After Brexit, the general situation will be such that if an EU company provides services to an individual/consumer in the UK, VAT may or may not be levied in the EU country (or the UK) depending on the type of service. In the event that the supply of services by a UK (non-EU) supplier to a non-entrepreneur/consumer is generally not collected in the EU, VAT is not due in the state of the business. There are exceptions. In the case of B2B, the place of supply of services is the place where the company receiving the service is established. If you receive services from a UK-based company after the transition period, Irish VAT on the services will normally be due. In the United Kingdom (including Northern Ireland), different rules on the place of supply of services apply to value added tax (VAT) on services. After Brexit, the UK will be treated as a third country for EU VAT purposes, so the following treatment applies, which applies to non-EU services, whether internally or externally. Similarly, UK VAT rules will be the same in each individual case as those applicable to a transaction with a supplier, customer or consumer from non-EU countries (now outside the UK).
EU countries will be a different country for UK VAT purposes. Well, Brexit is now a reality. Many of our clients in the legal sector ask what this means for UK-registered firms selling services to overseas clients. In the case of B2C services, the place of supply of services is usually the place where the service provider is established. The corresponding item applies to services imported by UK companies with UK VAT which is not the case for the business customer under the reverse charge mechanism. UK companies no longer have to fill out a CE sales list when providing services to EU-based companies. UK companies operating in the EU through branches must determine whether this is the UK or EU establishment most closely linked to the services provided to the customer. This will determine whether the supply is subject to UK or EU VAT rules.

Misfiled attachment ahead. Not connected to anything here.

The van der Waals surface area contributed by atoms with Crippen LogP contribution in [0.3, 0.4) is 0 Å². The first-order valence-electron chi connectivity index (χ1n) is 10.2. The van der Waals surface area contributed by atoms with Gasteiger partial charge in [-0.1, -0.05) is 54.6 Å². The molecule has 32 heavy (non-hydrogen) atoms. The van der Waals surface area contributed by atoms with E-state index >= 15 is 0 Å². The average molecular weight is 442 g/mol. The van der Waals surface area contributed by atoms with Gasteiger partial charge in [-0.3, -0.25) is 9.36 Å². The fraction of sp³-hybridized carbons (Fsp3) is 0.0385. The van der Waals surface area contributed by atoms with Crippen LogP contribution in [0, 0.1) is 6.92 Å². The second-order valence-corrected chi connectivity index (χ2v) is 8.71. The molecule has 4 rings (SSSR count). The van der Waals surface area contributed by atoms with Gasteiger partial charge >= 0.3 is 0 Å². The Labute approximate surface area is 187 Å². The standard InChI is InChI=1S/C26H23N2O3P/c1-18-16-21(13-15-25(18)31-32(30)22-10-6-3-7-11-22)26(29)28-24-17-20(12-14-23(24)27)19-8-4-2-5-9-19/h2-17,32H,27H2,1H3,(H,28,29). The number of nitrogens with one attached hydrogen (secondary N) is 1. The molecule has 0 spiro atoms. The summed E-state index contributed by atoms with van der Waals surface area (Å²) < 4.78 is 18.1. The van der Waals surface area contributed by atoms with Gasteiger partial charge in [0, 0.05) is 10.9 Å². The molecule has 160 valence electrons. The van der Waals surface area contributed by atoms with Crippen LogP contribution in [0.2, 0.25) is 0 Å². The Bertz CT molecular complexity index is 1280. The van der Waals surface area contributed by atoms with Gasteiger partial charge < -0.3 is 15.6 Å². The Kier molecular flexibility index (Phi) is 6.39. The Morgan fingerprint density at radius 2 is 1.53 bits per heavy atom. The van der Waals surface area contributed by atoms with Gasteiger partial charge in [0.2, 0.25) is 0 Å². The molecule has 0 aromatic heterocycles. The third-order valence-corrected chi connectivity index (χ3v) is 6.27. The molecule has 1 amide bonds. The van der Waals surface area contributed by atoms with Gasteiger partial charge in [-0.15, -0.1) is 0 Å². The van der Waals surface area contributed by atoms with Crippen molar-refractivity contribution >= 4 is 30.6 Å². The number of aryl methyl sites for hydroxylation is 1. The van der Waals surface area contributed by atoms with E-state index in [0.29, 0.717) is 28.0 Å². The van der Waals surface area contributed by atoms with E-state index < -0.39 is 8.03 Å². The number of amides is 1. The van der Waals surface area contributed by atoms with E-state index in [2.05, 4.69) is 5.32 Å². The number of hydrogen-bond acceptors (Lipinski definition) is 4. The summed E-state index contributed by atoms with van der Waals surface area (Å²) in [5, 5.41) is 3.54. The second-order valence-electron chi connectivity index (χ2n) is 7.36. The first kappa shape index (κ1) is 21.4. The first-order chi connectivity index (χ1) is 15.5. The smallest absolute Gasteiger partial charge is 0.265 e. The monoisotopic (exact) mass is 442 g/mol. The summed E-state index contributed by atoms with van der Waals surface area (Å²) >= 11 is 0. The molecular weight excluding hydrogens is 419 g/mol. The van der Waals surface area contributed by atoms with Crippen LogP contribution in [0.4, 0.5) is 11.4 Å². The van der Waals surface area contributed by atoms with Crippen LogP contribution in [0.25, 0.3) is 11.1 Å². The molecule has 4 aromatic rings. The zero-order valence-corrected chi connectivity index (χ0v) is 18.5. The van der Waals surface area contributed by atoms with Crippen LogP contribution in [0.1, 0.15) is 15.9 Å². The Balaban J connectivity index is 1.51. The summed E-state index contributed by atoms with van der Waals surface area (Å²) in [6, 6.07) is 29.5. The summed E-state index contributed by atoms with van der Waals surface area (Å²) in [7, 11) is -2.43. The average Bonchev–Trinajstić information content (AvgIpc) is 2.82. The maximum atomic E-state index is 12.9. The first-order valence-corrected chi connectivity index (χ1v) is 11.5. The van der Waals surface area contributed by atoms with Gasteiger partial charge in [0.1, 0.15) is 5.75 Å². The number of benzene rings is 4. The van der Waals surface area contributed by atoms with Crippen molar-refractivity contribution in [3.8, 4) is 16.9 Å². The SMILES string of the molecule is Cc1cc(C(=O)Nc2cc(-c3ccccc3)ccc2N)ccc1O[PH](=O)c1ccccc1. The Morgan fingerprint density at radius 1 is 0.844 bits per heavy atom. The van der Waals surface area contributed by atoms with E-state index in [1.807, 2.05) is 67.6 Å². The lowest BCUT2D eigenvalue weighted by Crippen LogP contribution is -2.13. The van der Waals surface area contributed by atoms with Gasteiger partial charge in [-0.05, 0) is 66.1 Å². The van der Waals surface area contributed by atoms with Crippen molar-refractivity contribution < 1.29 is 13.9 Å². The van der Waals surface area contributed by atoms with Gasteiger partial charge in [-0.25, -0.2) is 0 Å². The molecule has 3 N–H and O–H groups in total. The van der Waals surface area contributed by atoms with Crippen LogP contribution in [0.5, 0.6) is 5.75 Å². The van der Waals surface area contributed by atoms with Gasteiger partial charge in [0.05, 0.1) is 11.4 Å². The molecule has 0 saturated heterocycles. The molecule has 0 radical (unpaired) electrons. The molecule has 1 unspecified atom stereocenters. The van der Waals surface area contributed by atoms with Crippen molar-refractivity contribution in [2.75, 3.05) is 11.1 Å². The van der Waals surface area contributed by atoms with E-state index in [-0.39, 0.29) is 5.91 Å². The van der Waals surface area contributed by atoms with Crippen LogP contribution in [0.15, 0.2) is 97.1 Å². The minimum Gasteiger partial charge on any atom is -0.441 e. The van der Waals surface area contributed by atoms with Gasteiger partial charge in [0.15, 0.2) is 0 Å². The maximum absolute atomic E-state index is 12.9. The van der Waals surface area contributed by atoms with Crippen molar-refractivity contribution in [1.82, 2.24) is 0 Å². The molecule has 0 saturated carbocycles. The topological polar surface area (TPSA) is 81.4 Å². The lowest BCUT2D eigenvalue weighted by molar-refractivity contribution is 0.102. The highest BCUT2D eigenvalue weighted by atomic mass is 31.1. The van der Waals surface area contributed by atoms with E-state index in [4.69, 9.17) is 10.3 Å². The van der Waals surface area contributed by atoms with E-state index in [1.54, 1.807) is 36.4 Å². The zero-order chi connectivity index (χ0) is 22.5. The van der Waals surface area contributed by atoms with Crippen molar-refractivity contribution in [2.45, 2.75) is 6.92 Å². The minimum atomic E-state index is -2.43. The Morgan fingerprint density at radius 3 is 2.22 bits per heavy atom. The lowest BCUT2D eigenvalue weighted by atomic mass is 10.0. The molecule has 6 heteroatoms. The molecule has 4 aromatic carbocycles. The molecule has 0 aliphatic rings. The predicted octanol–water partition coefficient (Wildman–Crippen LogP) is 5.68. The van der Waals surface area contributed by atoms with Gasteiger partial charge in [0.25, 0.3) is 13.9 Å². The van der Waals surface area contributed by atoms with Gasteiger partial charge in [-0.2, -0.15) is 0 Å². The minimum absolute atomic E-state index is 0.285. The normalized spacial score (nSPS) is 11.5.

The same applies to determining whether a purchase is declared in the UK or EU VAT return and a reverse charge mechanism applies. Brexit has no impact on the “most closely related” principles, but it may be more relevant now that the Brexit withdrawal deadline has expired and British businesses are debating whether they need a European presence. In particular, for non-land legal services, the Value Added Tax Act 1994 overrides the place of supply rules for B2C transactions, so that the supply of these non-land legal services by a UK lawyer to a non-commercial client in the EU (or another third country) does not fall within the scope of UK VAT. For UK businesses providing insurance and financial services, the VAT deduction rules have been changed from 1 January 2021, as supplies that were previously exempt will no longer fall within the scope of recovery and will therefore be aligned with existing rules for the provision of these services to customers outside the EU. The situation with regard to VAT on services is complicated and depends on the service in question. The position is discussed in detail in other sections of this website. If you provide legal services to a non-professional client based outside the UK but related to a property in England, this will be considered a domestic sale in the UK as the property is located in the UK. Therefore, your customer will be charged 20% VAT on the invoice.
Conversely, if you supply services related to real estate in an EU Member State, you may be required to register for VAT in that Member State. From 1 January 2021, the margin for declared travel services provided within the EU will be set at zero, in line with the current treatment of services provided outside the EU. The margin over UK margins will continue to be taxed at the standard rate. The EU has become a “third country” and the rules on the place of supply of services generally apply as if service providers for an EU customer were applicable to a third-country customer (a consumer outside the EU). The supply of B2B services between the UK and the EU therefore does not fall within the scope of UK VAT. Businesses wishing to continue using MOSS must enrol in the scheme no later than the 10th day of the month following their first sale after the UK`s withdrawal from the EU. For example, register before February 10, 2021 if a sale takes place in January 2021. If you sell EU digital services to the UK, you will need to register and pay VAT. Although every effort has been made to ensure the accuracy of the information contained in this article, it does not constitute legal advice and cannot be relied upon as such. The Law Society accepts no responsibility for liabilities arising from reliance on the information provided. VAT on services is generally levied when a VAT-registered supplier (or a supplier who should be subject to VAT because it exceeds the relevant annual turnover thresholds) supplies a service.
VAT may also apply in another country where the services are supplied. In some cases, the (Irish) supplier in the country of origin may need to register for VAT in the country of delivery.